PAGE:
Do we need bullet trains or hospital beds first?

Despite Rich Funding, Indian Hospitals Fail to Provide Free Healthcare

To be a developed country of 5-trillion dollar economy, do we need first bullet trains or enough ventilators? Do we need hospital beds, instead of converting train berths into temporary beds? Should we revamp our Parliament house or build a few hospitals? These are million dollar questions that would throw up divided mandate, because we are still a nation divided by political ideologies, party lines, castes, logics, cultures, languages etc.

BJP leader Subramanian Swamy recently asked the Government to shelve the Rs 20,000 crore plan for the revamping of the Parliament House. Now Congress President Sonia Gandhi too has suggested the same. After all, this new building is for our most elite class – MPs—only, not for the common man.

In another part of the country, we are working on an ambitious bullet train project worth 1,08,000 crore that will primarily benefit another elite class – the diamon merchants of Gujarat. We also have a statue at the cost of Rs 3000 crore.

On the other hand, 1000 people in India scramble for a `half bed’, whether it is corona or not. And we have less than 25,000 ventilators for our 1.3 billion people.

Do we need bullet trains or ventilators? Do we need hospital beds or splashy central hall? It seems that we can still agree on some priorities at least during this time of corona. A greater danger should unite even the bitterest enemies, that is what the nature would tell us.

Even Swamy and Sonia agree on one thing

Sonia and family must be fighting a case filed by Swamy. They are the best known enemies in the political world. But both have agreement on one thing at least—suspend the Rs 20,000 crore ‘Central Vista’ beautification and construction project.

Interestingly, the Government work is still on for this project even during the days of corona. The government recently notified the land use change of over 86-acre area in Lutyens’ Delhi. The project to redesign the power corridor will include construction of a new triangular-shaped Parliament, new PM residence, and 10 new building blocks to accommodate government offices.

Why we need it now? Even Sonia Gandhi says that we have a very good heritage building which is enough. The government may have reduced the salaries of the MPs. But in fact, the Centre spent Rs 2.7 lakh on an MP per month. On the other hand, the per capita health spend in India is just Rs 1600 per year.

Rs 1 lakh crore for Bullet Train 

It is another ambitious project worth Rs 1,08,000 crore, whereas the total health budget for the country is just Rs 67,000 crore. The bullet train, connecting Mumbai and Ahmedabad will primarily benefit the rich diamond merchants who want to travel fast between the two cities. And we cannot assume how many common people will travel in it, if it is ready by 2023.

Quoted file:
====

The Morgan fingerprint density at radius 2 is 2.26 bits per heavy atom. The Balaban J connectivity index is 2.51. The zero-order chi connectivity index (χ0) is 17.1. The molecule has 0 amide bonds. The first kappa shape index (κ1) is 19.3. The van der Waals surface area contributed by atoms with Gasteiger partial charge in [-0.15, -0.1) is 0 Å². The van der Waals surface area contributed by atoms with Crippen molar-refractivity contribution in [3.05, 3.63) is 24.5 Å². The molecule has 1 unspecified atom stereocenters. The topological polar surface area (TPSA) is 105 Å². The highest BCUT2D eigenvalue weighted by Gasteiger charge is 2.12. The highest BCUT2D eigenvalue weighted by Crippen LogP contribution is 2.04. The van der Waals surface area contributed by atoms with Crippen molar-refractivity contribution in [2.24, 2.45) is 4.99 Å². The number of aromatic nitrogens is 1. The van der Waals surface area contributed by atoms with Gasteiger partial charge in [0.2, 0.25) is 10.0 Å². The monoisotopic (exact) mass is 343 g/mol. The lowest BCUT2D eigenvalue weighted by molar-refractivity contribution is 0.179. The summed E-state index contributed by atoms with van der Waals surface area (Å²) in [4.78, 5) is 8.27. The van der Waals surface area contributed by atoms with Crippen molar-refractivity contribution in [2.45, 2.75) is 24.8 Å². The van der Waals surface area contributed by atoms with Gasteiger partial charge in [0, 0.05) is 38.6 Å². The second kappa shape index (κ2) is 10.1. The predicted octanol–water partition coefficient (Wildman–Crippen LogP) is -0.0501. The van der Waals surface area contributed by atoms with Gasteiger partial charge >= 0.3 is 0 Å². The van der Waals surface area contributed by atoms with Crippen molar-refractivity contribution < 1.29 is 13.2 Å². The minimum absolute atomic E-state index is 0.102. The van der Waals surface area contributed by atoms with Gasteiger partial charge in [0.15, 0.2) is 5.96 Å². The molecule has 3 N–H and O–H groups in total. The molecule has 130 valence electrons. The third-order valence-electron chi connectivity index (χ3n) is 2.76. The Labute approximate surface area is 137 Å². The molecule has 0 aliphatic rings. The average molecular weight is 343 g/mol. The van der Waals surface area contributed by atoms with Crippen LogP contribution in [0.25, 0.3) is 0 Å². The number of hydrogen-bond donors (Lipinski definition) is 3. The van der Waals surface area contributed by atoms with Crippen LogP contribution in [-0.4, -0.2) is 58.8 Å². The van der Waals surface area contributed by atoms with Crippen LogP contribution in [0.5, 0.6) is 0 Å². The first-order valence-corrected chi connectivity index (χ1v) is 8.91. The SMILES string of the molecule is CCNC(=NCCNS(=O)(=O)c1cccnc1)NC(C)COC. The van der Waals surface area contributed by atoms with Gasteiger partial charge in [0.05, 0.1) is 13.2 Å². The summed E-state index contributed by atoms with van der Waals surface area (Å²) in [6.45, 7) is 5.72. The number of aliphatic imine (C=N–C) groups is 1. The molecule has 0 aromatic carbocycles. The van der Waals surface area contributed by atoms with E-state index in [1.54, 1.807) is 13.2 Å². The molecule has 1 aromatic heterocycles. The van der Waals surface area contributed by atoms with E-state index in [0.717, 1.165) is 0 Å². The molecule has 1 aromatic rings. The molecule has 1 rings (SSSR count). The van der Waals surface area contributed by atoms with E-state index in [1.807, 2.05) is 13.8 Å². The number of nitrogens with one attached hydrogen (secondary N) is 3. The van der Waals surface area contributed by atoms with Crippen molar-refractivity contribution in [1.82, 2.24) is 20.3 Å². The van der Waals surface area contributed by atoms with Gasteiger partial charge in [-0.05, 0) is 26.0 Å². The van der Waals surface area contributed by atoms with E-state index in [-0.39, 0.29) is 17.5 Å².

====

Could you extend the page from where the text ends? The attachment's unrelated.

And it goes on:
Even the developed countries like America never dared to have a bullet train. The average flight ticket is around Rs 3000 between the two cities. It is estimated that the ticket cost in the bullet train will be four times higher the airfare.

Healthcare is not important as bullet trains

According to the data from National Health Profile–2019, there are 7,13,986 total government hospital beds available for the 135 crore people. This amounts to 0.55 beds per 1000 population which is a far cry from the world average of 2.7 per 1000. We should not dare to compare it with some covid struggle countries like US (2.9), Italy (3.4), China (4.2) and European Union (5.6).

Take the case of critical care, we will be still stressed. As per the Intensive Care Medicine journal utilizing 2012 data, Italy had 12.5 ICU beds per 100,000 people and Germany had 29.2 ICU beds. Some data in 2015 shows that the US has 34.2 ICU beds. And in India, it is just 2.3 beds for our one lakh people.

We have 7,13,986 total government beds and 5% of them could be ICU beds with ventilators. Currently, India’s GDP for health is less than 1.5 per cent. With almost all neighbouring countries investing 2-3 per cent of GDP, the country has one of the lowest in the world. The out-of-pocket health expenditure for households is extraordinarily high at 65%. The healthcare allocation in the Union Budget 2020-21 was Rs 67,484 crore against the revised estimate of Rs 63,830 crore.


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